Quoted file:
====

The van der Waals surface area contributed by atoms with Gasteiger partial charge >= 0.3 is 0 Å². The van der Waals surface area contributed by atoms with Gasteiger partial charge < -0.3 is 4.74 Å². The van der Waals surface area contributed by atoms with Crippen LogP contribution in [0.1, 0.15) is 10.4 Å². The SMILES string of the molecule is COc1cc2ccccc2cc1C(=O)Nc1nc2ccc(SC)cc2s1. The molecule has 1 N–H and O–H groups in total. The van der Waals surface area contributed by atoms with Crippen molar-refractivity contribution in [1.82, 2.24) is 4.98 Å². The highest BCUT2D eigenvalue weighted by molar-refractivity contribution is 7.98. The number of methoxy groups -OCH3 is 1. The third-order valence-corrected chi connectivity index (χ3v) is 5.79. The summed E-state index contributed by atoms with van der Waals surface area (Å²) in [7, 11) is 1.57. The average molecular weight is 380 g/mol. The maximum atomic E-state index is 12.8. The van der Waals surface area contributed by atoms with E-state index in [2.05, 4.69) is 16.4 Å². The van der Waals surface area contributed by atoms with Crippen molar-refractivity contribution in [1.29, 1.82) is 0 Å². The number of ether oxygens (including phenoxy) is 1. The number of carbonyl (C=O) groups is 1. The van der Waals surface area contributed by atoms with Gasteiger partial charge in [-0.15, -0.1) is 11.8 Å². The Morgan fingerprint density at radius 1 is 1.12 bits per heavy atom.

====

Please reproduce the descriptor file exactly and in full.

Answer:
The van der Waals surface area contributed by atoms with Gasteiger partial charge >= 0.3 is 0 Å². The van der Waals surface area contributed by atoms with Gasteiger partial charge < -0.3 is 4.74 Å². The van der Waals surface area contributed by atoms with Crippen LogP contribution in [0.1, 0.15) is 10.4 Å². The SMILES string of the molecule is COc1cc2ccccc2cc1C(=O)Nc1nc2ccc(SC)cc2s1. The molecule has 1 N–H and O–H groups in total. The van der Waals surface area contributed by atoms with Crippen molar-refractivity contribution in [1.82, 2.24) is 4.98 Å². The highest BCUT2D eigenvalue weighted by molar-refractivity contribution is 7.98. The number of methoxy groups -OCH3 is 1. The third-order valence-corrected chi connectivity index (χ3v) is 5.79. The summed E-state index contributed by atoms with van der Waals surface area (Å²) in [7, 11) is 1.57. The average molecular weight is 380 g/mol. The maximum atomic E-state index is 12.8. The van der Waals surface area contributed by atoms with E-state index in [2.05, 4.69) is 16.4 Å². The van der Waals surface area contributed by atoms with Crippen molar-refractivity contribution in [1.29, 1.82) is 0 Å². The number of ether oxygens (including phenoxy) is 1. The number of carbonyl (C=O) groups is 1. The van der Waals surface area contributed by atoms with Gasteiger partial charge in [-0.15, -0.1) is 11.8 Å². The Morgan fingerprint density at radius 1 is 1.12 bits per heavy atom.